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Easyjet delights investors with 38% profits lift

EasyJet, the biggest airline operating in Scotland, delighted investors yesterday with a high-flying set of results, but even a doubling of the dividend failed to quieten its founder and rebel shareholder.

DELIVERED: Chief executive Carolyn McCall said a doubling of the dividend demonstrated easyJet's strength in Europe. Picture: Stewart Attwood
DELIVERED: Chief executive Carolyn McCall said a doubling of the dividend demonstrated easyJet's strength in Europe. Picture: Stewart Attwood

Sir Stelios Haji-Ioannou has been waging war on the easyJet board over its remuneration and aircraft investment plans. He has also called for chairman Sir Michael Rake to step down, claiming he is too busy.

Yesterday, despite the budget carrier's 38% rise in pre-tax profit to a record £317 million on revenues up 11% to £3.85 billion, and a 5% jump in the share price as the dividend was hiked from 10.5p to 21p, a spokesman for Sir Stelios said: "Mike Rake has got too many fingers in too many pies - there are still questions remaining."

He said Sir Stelios was claiming a couple of victories: in the raising of the dividend from one-fifth to one-third of pre-tax profit; and the efficient utilisation of the existing fleet.

"The cash that will be spent on the dividend and paying down debt suggests this is not a company about to go on a spending spree for new aircraft, which is the last thing we want given the situation in Europe."

Carolyn McCall, easyJet's chief executive, said: "The strength of easyJet's business model and strategy coupled with the hard work and dedication of the easyJet team has delivered record profits as well as a significant increase in returns for shareholders during the year."

She said shareholders would "benefit from easyJet's success with £85m of dividends", adding that the figures "demonstrate easyJet is a structural winner in the European short-haul market against both legacy and low-cost competition".

Pre-tax profit margins were up from 7.2% to 8.2% despite a £182m increase in unit fuel costs; passenger numbers rose 7.1% to 58.4 million; and return on capital jumped from 9.8% to 11.3%.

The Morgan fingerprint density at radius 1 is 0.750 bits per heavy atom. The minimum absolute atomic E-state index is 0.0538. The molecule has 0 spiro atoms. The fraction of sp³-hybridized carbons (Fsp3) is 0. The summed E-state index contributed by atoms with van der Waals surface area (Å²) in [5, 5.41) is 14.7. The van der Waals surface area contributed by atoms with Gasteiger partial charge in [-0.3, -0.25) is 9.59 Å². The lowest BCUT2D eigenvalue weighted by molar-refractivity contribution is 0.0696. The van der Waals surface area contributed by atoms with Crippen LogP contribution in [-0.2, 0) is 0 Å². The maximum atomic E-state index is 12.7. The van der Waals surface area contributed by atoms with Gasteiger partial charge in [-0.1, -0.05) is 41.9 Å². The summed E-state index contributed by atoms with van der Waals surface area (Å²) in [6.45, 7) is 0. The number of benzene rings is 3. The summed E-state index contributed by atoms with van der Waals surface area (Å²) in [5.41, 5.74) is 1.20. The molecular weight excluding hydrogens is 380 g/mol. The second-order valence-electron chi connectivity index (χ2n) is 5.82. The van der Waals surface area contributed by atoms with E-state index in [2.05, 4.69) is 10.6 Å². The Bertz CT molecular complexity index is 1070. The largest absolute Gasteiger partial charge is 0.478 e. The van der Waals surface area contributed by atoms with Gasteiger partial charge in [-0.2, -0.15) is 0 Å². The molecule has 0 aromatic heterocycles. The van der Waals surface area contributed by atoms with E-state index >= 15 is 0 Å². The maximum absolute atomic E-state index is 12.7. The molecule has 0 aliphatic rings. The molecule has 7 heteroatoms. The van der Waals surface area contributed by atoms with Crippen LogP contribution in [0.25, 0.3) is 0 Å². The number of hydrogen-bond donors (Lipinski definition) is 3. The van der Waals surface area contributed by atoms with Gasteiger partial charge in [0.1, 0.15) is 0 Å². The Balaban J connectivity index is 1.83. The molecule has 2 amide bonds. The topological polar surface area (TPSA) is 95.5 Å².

Load factors were up from 87.3% to 88.7%, with revenue per seat up by an underlying 7.5%.

Part of the improvement was down to the increased proportion of larger A320 aircraft in the fleet, easyJet said, and to exceptionally low levels of disruption compared with previous years.

EasyJet carried more than 4.5 million passengers to and from its four Scottish airports in the year to June, and expects that to reach almost 5 million in the current year. The airline will fly six new routes from Edinburgh next March, including the capital's first direct flights to Berlin, Hamburg and Reykjavik, creating 160 jobs and adding 140,000 passengers a year.

Richard Hunter, head of equities at Hargreaves Lansdown Stockbrokers, said: "Set against the difficulties the industry has been facing, typified by the recent Iberia announcement [of a major restructuring], easyJet has managed to shoot the lights out."

Analysts at Oriel Securities said: "We continue to believe the shares are cheap ... the change to the dividend policy is a strong signal of confidence in the future."

Espirito Santo's analysts said the current year would be "relatively subdued - with cost headwinds from fuel, exchange rates, higher airport charges and a more normal level of operational disruption".

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